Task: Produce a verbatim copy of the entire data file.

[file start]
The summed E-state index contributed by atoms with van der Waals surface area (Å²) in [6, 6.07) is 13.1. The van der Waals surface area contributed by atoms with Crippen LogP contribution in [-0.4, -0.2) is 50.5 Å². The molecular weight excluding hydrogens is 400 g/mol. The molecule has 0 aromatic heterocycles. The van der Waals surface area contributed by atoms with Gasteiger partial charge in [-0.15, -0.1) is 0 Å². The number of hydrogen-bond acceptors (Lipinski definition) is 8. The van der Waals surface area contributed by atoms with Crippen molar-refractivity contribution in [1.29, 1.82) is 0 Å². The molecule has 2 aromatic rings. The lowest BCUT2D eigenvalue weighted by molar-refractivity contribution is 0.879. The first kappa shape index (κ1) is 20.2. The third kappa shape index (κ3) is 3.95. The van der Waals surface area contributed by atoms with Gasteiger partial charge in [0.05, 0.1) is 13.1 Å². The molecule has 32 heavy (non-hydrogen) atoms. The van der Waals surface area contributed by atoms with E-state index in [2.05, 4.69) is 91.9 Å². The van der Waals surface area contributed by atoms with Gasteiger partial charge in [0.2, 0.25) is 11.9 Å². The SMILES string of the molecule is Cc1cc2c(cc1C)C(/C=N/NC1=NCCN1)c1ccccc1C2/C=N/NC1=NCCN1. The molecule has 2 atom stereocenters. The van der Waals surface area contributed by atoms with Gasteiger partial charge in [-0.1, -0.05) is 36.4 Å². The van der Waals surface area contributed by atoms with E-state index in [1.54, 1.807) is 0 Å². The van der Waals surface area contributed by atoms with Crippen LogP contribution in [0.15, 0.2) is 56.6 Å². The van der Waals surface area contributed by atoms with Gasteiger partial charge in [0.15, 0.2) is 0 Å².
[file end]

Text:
The summed E-state index contributed by atoms with van der Waals surface area (Å²) in [6, 6.07) is 13.1. The van der Waals surface area contributed by atoms with Crippen LogP contribution in [-0.4, -0.2) is 50.5 Å². The molecular weight excluding hydrogens is 400 g/mol. The molecule has 0 aromatic heterocycles. The van der Waals surface area contributed by atoms with Gasteiger partial charge in [-0.15, -0.1) is 0 Å². The number of hydrogen-bond acceptors (Lipinski definition) is 8. The van der Waals surface area contributed by atoms with Crippen molar-refractivity contribution in [1.29, 1.82) is 0 Å². The molecule has 2 aromatic rings. The lowest BCUT2D eigenvalue weighted by molar-refractivity contribution is 0.879. The first kappa shape index (κ1) is 20.2. The third kappa shape index (κ3) is 3.95. The van der Waals surface area contributed by atoms with Gasteiger partial charge in [0.05, 0.1) is 13.1 Å². The molecule has 32 heavy (non-hydrogen) atoms. The van der Waals surface area contributed by atoms with E-state index in [2.05, 4.69) is 91.9 Å². The van der Waals surface area contributed by atoms with Gasteiger partial charge in [0.2, 0.25) is 11.9 Å². The SMILES string of the molecule is Cc1cc2c(cc1C)C(/C=N/NC1=NCCN1)c1ccccc1C2/C=N/NC1=NCCN1. The molecule has 2 atom stereocenters. The van der Waals surface area contributed by atoms with Gasteiger partial charge in [-0.1, -0.05) is 36.4 Å². The van der Waals surface area contributed by atoms with E-state index in [1.54, 1.807) is 0 Å². The van der Waals surface area contributed by atoms with Crippen LogP contribution in [0.15, 0.2) is 56.6 Å². The van der Waals surface area contributed by atoms with Gasteiger partial charge in [0.15, 0.2) is 0 Å².